Home » Why Is There Blood in My Parrot’s Poop? [Melena in Birds]
why do parrots poop blood?

Why Is There Blood in My Parrot’s Poop? [Melena in Birds]

(Last Updated On: February 3, 2023)

Assessing parrots’ droppings enables you to monitor the bird’s health. If the feces are olive green, it has a healthy digestive tract, while black stools are a warning sign that a parrot has blood in its stool.

Bloody poop in parrots is known as melena. The discoloration of the feces is usually caused by internal bleeding in the digestive tract, as blood moves through the intestines and is eliminated as waste.

Sometimes, a bloody stool is a temporary concern caused by a change of diet. It could also result from egg binding, hookworms, or ingesting toxic heavy metals.

The bleeding could also be due to intestinal blockages or tumors in the gastrointestinal tract, requiring testing and surgical intervention.

What Is Melena in Parrots?

Melena is the scientific term for blood in the stool, often due to bleeding in the gastrointestinal tract. This blood is digested, which is why it ends up in the stool during elimination.

Healthy parrot poop is olive green, while a bird with melena will be a deep black, a comparable shade to tar. Melena is often looser than standard bird feces but can also be firm.

Medical attention is advisable if you observe persistent melena symptoms for more than 24 hours. The following changes in behavior are also common warning signs of internal bleeding in parrots:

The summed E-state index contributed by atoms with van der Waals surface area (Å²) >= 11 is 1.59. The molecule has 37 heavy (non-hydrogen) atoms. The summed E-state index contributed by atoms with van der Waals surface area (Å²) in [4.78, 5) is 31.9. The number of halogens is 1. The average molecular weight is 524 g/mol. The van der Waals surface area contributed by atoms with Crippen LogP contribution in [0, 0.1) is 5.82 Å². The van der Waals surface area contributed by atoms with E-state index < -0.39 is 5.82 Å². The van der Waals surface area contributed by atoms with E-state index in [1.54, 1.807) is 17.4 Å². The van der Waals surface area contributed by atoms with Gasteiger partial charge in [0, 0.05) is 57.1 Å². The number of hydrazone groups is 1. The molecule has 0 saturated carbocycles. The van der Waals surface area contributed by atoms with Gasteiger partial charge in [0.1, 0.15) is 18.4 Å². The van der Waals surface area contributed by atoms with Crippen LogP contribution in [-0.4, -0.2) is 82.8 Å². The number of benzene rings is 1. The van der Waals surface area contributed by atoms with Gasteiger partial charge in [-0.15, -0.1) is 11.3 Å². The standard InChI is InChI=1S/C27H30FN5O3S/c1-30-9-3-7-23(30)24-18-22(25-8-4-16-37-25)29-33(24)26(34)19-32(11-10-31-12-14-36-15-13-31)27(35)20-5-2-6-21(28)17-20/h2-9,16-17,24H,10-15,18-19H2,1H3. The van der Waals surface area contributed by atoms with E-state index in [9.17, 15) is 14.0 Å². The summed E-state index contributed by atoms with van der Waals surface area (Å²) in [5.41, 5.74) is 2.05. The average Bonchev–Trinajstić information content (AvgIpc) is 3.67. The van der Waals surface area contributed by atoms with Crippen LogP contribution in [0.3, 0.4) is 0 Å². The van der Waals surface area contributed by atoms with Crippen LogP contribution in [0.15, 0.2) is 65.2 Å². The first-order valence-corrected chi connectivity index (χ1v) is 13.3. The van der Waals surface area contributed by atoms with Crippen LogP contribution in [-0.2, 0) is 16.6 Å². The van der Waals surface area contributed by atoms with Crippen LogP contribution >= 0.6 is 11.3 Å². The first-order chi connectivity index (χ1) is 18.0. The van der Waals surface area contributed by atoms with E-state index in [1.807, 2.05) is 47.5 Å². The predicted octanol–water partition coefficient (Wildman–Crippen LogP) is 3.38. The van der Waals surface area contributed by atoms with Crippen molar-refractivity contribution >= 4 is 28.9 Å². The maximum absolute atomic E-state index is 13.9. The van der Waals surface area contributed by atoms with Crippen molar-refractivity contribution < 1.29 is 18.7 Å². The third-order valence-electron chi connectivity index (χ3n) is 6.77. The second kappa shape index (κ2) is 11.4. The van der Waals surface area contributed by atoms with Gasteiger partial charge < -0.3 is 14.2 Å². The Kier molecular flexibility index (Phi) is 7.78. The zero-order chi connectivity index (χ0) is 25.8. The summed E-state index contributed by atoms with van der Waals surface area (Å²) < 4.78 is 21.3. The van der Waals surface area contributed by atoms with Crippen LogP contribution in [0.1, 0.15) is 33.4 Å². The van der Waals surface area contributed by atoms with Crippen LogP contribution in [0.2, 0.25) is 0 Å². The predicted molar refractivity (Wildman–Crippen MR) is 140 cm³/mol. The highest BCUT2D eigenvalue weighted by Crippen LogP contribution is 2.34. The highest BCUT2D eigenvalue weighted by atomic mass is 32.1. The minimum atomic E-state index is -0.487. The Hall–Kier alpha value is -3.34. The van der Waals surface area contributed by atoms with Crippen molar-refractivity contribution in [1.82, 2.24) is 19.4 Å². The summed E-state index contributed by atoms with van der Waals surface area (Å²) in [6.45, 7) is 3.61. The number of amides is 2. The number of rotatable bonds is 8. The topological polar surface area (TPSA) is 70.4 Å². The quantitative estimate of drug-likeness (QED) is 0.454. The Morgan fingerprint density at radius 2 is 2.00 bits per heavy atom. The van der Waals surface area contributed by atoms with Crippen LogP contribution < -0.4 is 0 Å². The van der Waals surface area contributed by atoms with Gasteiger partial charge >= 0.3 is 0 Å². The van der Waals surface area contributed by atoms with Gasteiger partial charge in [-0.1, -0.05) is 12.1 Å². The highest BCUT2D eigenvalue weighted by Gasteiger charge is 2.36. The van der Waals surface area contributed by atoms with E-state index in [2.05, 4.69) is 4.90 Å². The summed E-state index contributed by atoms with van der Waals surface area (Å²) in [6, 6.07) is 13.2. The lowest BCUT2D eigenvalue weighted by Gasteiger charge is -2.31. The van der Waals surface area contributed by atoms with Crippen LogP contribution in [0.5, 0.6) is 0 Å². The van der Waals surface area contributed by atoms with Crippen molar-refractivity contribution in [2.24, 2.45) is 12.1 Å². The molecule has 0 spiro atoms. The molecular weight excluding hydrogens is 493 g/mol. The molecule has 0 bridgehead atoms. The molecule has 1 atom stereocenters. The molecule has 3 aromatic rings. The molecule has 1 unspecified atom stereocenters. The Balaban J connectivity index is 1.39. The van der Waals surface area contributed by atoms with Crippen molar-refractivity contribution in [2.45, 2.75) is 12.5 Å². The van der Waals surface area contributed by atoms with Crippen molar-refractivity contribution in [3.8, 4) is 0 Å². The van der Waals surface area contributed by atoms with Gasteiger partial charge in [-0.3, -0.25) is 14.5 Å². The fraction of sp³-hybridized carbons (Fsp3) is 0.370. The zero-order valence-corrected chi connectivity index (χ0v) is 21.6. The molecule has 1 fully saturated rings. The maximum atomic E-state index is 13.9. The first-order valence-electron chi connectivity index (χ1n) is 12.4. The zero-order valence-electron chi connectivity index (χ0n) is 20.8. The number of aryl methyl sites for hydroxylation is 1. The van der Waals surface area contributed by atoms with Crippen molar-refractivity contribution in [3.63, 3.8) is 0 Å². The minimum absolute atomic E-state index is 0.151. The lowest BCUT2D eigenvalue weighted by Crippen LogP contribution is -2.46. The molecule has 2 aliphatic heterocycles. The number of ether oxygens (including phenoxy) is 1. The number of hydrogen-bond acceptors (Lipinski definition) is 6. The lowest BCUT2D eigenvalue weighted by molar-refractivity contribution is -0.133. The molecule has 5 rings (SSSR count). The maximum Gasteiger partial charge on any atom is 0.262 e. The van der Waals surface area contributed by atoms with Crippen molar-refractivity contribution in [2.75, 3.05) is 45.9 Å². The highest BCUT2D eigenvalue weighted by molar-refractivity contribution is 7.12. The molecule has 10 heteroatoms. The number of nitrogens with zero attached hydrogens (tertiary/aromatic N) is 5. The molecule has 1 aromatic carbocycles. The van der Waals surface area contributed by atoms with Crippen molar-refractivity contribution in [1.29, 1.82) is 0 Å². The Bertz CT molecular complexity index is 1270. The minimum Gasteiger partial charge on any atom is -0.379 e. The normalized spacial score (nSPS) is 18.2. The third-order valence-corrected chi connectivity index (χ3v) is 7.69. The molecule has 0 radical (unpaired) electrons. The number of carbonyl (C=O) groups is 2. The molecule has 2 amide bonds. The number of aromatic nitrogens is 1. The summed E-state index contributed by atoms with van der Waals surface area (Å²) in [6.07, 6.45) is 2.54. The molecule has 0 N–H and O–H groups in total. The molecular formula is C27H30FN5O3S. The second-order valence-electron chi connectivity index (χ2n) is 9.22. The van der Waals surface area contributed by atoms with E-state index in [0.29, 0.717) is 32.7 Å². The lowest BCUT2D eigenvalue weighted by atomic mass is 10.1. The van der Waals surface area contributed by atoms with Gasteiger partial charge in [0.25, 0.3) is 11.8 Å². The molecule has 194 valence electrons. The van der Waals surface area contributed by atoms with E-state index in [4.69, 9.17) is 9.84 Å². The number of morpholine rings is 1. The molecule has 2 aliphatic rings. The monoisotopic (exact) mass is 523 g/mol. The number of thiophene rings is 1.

• Tucking the head into the wing.
  • Reluctance to eat.
  • Vomiting and regurgitating food.
  • Lethargy and depression.

Black droppings in a parrot cage don’t always mean a bird has melena.

A sudden diet change can sometimes result in a temporary adjustment to the parrot’s waste. However, any change to a parrot’s waste should be medically assessed.

signs of internal bleeding in parrots

Why Do Parrots Poop Blood?

The sight of blood in the stool can be a concerning symptom, so you’ll understandably ask, “what does it mean when a parrot poops blood?”

While internal bleeding is the likeliest cause of blood in the poop, there are other explanations. So, let’s take a look at the most common causes:

Damaged Pinfeather or Dry Skin

Before assuming the parrot has internal bleeding, check the problem isn’t external.

A parrot bleeding from the bottom may have a damaged pinfeather following a recent molt or have dry and scaly skin that has been scratched.

Pinfeathers are also known as blood feathers. These immature feathers resemble needles on the parrot’s skin and have a direct blood supply.

If a pinfeather is damaged or broken, bleeding can occur. If the pinfeather were located around the cloaca, this blood would make its way into the feces.

Dry skin beneath the feathers, including the area around the cloaca, could also be to blame. Common explanations for dry and crusty skin include:

  • Nutritional imbalance, like hypovitaminosis A.
  • Excessive heat and low humidity.
  • Allergies.
  • Mite or lice infestation.

If a parrot scratches dry skin around its bottom with its sharp claws, it can break the skin, leading to bleeding. Check these warning signs before concluding the parrot is bleeding internally.

Egg Binding (Dystocia)